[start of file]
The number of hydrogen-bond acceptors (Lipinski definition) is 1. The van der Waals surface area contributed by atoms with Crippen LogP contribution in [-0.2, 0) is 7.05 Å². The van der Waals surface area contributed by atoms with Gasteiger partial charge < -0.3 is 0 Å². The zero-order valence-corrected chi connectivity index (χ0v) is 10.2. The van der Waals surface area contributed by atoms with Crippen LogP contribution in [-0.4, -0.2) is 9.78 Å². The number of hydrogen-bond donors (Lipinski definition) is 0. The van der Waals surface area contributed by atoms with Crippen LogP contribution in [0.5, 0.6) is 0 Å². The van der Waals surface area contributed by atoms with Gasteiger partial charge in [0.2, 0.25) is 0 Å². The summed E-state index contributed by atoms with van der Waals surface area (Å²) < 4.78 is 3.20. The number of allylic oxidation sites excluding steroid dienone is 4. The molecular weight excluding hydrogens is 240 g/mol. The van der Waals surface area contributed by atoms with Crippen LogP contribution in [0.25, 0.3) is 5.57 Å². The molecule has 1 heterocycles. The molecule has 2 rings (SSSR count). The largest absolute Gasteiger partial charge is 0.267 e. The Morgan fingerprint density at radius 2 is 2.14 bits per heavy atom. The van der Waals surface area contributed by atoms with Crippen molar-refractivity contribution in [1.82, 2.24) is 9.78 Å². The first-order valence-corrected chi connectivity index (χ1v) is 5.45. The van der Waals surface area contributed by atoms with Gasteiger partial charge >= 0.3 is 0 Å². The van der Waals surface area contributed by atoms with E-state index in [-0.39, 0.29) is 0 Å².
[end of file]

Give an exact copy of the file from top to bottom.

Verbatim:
The number of hydrogen-bond acceptors (Lipinski definition) is 1. The van der Waals surface area contributed by atoms with Crippen LogP contribution in [-0.2, 0) is 7.05 Å². The van der Waals surface area contributed by atoms with Gasteiger partial charge < -0.3 is 0 Å². The zero-order valence-corrected chi connectivity index (χ0v) is 10.2. The van der Waals surface area contributed by atoms with Crippen LogP contribution in [-0.4, -0.2) is 9.78 Å². The number of hydrogen-bond donors (Lipinski definition) is 0. The van der Waals surface area contributed by atoms with Crippen LogP contribution in [0.5, 0.6) is 0 Å². The van der Waals surface area contributed by atoms with Gasteiger partial charge in [0.2, 0.25) is 0 Å². The summed E-state index contributed by atoms with van der Waals surface area (Å²) < 4.78 is 3.20. The number of allylic oxidation sites excluding steroid dienone is 4. The molecular weight excluding hydrogens is 240 g/mol. The van der Waals surface area contributed by atoms with Crippen LogP contribution in [0.25, 0.3) is 5.57 Å². The molecule has 1 heterocycles. The molecule has 2 rings (SSSR count). The largest absolute Gasteiger partial charge is 0.267 e. The Morgan fingerprint density at radius 2 is 2.14 bits per heavy atom. The van der Waals surface area contributed by atoms with Crippen molar-refractivity contribution in [1.82, 2.24) is 9.78 Å². The first-order valence-corrected chi connectivity index (χ1v) is 5.45. The van der Waals surface area contributed by atoms with Gasteiger partial charge >= 0.3 is 0 Å². The van der Waals surface area contributed by atoms with E-state index in [-0.39, 0.29) is 0 Å².